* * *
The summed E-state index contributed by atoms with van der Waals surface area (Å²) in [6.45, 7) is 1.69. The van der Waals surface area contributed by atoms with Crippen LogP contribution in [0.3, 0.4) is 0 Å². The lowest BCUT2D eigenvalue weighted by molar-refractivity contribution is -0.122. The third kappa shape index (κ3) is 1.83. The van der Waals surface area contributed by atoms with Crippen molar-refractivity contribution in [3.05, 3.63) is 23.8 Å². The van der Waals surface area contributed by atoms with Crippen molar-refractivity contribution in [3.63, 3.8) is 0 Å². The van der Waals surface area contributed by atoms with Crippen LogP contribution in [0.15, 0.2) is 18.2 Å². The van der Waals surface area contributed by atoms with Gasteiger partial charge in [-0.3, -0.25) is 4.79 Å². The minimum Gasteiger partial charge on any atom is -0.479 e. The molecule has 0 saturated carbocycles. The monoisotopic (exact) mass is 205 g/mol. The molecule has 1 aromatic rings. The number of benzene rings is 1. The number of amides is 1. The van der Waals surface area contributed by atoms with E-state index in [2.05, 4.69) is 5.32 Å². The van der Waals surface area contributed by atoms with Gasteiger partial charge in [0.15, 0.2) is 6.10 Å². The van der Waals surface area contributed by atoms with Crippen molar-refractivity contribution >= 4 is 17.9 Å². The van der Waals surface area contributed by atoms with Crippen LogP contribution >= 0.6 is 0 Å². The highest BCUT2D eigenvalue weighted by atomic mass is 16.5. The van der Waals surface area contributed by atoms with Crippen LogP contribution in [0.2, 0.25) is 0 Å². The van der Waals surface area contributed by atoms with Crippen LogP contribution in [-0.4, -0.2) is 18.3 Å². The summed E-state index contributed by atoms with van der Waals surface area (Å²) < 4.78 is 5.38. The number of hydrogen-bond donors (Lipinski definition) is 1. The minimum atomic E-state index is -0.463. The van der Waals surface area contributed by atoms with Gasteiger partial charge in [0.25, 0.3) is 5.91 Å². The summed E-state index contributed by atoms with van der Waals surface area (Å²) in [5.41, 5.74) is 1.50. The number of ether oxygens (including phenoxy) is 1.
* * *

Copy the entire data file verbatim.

The summed E-state index contributed by atoms with van der Waals surface area (Å²) in [6.45, 7) is 1.69. The van der Waals surface area contributed by atoms with Crippen LogP contribution in [0.3, 0.4) is 0 Å². The lowest BCUT2D eigenvalue weighted by molar-refractivity contribution is -0.122. The third kappa shape index (κ3) is 1.83. The van der Waals surface area contributed by atoms with Crippen molar-refractivity contribution in [3.05, 3.63) is 23.8 Å². The van der Waals surface area contributed by atoms with Crippen molar-refractivity contribution in [3.63, 3.8) is 0 Å². The van der Waals surface area contributed by atoms with Crippen LogP contribution in [0.15, 0.2) is 18.2 Å². The van der Waals surface area contributed by atoms with Gasteiger partial charge in [-0.3, -0.25) is 4.79 Å². The minimum Gasteiger partial charge on any atom is -0.479 e. The molecule has 0 saturated carbocycles. The monoisotopic (exact) mass is 205 g/mol. The molecule has 1 aromatic rings. The number of benzene rings is 1. The number of amides is 1. The van der Waals surface area contributed by atoms with E-state index in [2.05, 4.69) is 5.32 Å². The van der Waals surface area contributed by atoms with Gasteiger partial charge in [0.15, 0.2) is 6.10 Å². The van der Waals surface area contributed by atoms with Crippen molar-refractivity contribution >= 4 is 17.9 Å². The van der Waals surface area contributed by atoms with Crippen LogP contribution >= 0.6 is 0 Å². The highest BCUT2D eigenvalue weighted by atomic mass is 16.5. The van der Waals surface area contributed by atoms with Crippen LogP contribution in [0.2, 0.25) is 0 Å². The van der Waals surface area contributed by atoms with Crippen LogP contribution in [-0.4, -0.2) is 18.3 Å². The summed E-state index contributed by atoms with van der Waals surface area (Å²) < 4.78 is 5.38. The number of hydrogen-bond donors (Lipinski definition) is 1. The minimum atomic E-state index is -0.463. The van der Waals surface area contributed by atoms with Gasteiger partial charge in [0.25, 0.3) is 5.91 Å². The summed E-state index contributed by atoms with van der Waals surface area (Å²) in [5.41, 5.74) is 1.50. The number of ether oxygens (including phenoxy) is 1.